Performance audit report on State Cell Phone Costs by jennyyingdi


									                                               STATE OF WASHINGTON

                              OFFICE OF FINANCIAL MANAGEMENT
             Insurance Building, PO Box 43113 l Olympia, Washington 98504-3113 l (360) 902-0555
November 15, 2011

The Honorable Brian Sonntag
Washington State Auditor
P.O. Box 40021
Olympia, WA 98504-0021

Dear Auditor Sonntag:

Thank you for this opportunity to respond to the State Auditor’s Office (SAO) performance audit report on
Opportunities to Reduce State Cell Phone Costs that we received October 25, 2011.

We appreciate the SAO doing this review on state cell phone devices and usage; we value the fundamental questions
the audit examined, and the issue areas and recommendations suggested. As you know, state agencies are already
taking extensive steps to make wireless communication more efficient, and Cabinet agencies have already reduced
the number of non-critical cell phones. In addition, Governor Gregoire’s November 4, 2011, directive to state
agencies to improve government efficiency, including cell phone use, is another important efficiency measure already

While the performance audit’s fieldwork did not involve all agencies, the newly-formed Office of the Chief
Information Officer (OCIO) within the Office of Financial Management, the new Department of Enterprise Services
(DES), and other state agencies worked with the SAO to review and explain the data. The attached response includes
information from the OCIO and from the departments of Enterprise Services, Social and Health Services,
Corrections, Licensing, Transportation, Financial Institutions, and Labor and Industries.

The audit acknowledges legitimate exceptions and business reasons to retain certain phones that are little-used.
While we share an interest in eliminating unnecessary phones, we also emphasize that, prior to turning in additional
underused cell phones, agencies must determine whether they fulfill a valid business need such as phones reserved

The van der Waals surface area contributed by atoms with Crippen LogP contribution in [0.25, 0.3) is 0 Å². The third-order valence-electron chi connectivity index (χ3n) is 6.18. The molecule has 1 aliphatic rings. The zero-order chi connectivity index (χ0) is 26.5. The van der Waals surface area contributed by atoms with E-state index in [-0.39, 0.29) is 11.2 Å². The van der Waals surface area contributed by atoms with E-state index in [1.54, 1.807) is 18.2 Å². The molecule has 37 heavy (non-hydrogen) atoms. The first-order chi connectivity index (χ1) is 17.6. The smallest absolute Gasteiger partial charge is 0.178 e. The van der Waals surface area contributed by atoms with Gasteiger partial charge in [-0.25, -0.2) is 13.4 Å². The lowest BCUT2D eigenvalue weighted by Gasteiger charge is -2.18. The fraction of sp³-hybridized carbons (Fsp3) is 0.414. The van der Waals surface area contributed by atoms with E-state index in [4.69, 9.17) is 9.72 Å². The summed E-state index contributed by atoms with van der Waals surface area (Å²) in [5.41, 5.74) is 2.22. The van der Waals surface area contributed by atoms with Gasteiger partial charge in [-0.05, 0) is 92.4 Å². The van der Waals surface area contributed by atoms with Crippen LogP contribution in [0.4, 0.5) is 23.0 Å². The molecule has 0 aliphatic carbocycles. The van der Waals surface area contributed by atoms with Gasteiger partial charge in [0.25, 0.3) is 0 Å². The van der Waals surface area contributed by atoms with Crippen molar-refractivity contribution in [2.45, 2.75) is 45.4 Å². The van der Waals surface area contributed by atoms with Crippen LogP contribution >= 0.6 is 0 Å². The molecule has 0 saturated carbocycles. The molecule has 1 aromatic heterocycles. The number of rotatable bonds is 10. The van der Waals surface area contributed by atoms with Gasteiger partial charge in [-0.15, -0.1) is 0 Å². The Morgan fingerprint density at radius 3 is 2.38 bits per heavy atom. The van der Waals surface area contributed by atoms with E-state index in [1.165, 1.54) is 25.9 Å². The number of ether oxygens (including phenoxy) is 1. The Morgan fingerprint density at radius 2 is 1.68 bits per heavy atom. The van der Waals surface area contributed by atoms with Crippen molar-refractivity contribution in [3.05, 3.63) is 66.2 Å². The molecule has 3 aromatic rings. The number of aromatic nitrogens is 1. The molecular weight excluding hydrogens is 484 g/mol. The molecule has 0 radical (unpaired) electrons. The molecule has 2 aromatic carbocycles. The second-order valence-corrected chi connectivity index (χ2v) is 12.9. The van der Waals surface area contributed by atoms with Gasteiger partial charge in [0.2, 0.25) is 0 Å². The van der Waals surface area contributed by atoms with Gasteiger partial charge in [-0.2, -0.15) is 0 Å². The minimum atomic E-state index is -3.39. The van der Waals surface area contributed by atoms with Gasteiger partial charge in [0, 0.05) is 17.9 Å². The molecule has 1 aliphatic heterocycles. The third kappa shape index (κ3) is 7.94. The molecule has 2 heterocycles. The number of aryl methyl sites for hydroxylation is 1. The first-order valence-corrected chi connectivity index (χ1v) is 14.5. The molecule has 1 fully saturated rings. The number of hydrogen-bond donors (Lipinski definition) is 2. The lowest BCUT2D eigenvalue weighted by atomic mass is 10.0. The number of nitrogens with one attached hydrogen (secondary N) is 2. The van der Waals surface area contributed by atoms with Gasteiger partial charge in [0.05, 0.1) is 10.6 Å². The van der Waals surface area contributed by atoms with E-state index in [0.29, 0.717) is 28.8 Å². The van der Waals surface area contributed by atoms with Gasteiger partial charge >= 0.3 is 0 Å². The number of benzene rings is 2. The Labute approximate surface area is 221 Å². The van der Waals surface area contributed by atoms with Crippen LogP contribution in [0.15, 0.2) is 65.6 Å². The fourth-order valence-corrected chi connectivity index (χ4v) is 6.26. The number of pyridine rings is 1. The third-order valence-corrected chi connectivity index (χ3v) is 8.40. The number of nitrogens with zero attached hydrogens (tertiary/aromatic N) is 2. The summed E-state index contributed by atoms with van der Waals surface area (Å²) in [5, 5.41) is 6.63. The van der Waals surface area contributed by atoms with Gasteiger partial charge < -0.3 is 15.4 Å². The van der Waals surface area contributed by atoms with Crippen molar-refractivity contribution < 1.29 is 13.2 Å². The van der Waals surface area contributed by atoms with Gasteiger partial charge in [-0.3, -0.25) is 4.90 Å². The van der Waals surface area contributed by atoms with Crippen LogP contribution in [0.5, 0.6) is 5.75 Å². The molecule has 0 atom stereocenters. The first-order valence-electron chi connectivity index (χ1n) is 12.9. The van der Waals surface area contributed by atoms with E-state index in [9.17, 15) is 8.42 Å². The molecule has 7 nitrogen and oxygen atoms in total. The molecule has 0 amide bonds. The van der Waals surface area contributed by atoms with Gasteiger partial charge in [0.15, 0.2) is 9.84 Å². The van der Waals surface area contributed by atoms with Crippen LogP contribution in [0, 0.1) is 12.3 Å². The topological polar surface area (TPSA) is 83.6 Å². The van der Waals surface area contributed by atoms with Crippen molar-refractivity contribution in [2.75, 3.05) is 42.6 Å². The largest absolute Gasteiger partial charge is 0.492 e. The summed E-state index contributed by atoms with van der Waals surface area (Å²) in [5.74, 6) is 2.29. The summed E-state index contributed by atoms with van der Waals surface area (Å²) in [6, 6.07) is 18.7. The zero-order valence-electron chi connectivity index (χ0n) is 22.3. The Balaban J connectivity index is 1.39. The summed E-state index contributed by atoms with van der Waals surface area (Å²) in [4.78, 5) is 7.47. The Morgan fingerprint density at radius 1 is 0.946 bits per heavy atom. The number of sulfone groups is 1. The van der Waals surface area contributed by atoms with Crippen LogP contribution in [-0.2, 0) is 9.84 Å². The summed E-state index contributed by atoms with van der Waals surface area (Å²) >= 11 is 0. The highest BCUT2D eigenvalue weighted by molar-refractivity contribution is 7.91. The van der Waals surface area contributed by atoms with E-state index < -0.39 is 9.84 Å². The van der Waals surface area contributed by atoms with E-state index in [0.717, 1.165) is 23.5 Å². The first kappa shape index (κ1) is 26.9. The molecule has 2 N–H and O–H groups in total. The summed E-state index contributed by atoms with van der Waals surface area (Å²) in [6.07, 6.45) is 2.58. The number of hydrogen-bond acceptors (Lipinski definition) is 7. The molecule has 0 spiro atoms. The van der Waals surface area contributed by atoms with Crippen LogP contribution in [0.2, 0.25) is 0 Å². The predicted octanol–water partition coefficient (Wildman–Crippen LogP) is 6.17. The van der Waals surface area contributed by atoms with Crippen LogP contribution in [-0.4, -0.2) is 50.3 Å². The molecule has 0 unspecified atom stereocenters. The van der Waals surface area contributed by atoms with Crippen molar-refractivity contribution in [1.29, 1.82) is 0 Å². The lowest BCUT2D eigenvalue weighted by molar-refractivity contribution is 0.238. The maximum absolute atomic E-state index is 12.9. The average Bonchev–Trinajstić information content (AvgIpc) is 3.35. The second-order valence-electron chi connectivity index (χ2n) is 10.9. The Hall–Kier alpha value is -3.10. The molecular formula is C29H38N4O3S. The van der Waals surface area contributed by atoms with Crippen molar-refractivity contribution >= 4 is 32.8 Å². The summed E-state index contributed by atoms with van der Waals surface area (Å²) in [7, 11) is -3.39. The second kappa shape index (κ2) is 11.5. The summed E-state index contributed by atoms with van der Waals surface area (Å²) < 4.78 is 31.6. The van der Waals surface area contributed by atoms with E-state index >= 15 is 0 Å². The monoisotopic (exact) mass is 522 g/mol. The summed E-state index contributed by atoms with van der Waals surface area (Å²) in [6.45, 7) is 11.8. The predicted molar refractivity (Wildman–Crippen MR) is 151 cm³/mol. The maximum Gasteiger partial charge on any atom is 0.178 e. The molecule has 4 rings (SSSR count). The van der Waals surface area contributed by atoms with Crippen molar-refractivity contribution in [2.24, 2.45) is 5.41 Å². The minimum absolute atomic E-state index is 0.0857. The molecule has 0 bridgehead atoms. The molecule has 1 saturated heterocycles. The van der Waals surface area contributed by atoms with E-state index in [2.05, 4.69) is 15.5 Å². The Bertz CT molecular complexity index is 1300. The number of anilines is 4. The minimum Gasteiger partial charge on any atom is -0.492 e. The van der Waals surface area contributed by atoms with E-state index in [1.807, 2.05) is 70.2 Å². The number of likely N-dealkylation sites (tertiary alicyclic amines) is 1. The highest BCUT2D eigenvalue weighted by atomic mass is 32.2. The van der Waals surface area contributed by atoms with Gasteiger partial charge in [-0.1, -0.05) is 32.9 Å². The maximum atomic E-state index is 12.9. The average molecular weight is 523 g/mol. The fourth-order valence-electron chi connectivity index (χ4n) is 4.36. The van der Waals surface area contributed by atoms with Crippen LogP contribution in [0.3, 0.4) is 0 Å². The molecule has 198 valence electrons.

for use in emergencies.

In concert with Governor Gregoire’s directive to improve government efficiency, we will evaluate the best options
for managing cell phone use. We support the idea of exploring additional options. However, before making
statewide policy decisions, we must fully understand the ramifications of any changes, including their impact on data
security, records retention and public records disclosure.

Again, thank you for the opportunity to respond to the recommendations presented in the Opportunities to Reduce
State Cell Phone Costs performance audit report.



Marty Brown

cc:   Marty Loesch, Chief of Staff, Office of the Governor
      Fred Olson, Deputy Chief of Staff, Office of the Governor
      Bharat Shyam, Chief Information Officer, Office of Financial Management
      Joyce Turner, Director, Department of Enterprise Services
      Alan Haight, Director, Department of Licensing
      Susan Dreyfus, Secretary, Department of Social and Health Services
      Bernie Warner, Director, Department of Corrections
      Paula Hammond, Secretary, Washington State Department of Transportation
      Scott Jarvis, Director, Department of Financial Institutions
      Judy Schurke, Director, Department of Labor and Industries
      Wendy Korthuis-Smith, Director, Accountability & Performance, Office of the Governor
      Stan Marshburn, Deputy Director, Office of Financial Management
CELL PHONE USE                                 NOVEMBER 15, 2011

This coordinated management response is provided by the Office of Financial Management on behalf of the
executive branch agencies. It does not necessarily reflect the views of separately elected officials, the
legislative branch, judicial bodies, various independent boards and commissions, or individual colleges and

ISSUE 1: Nearly one in three state cell phones was never used or minimally used last year, costing the state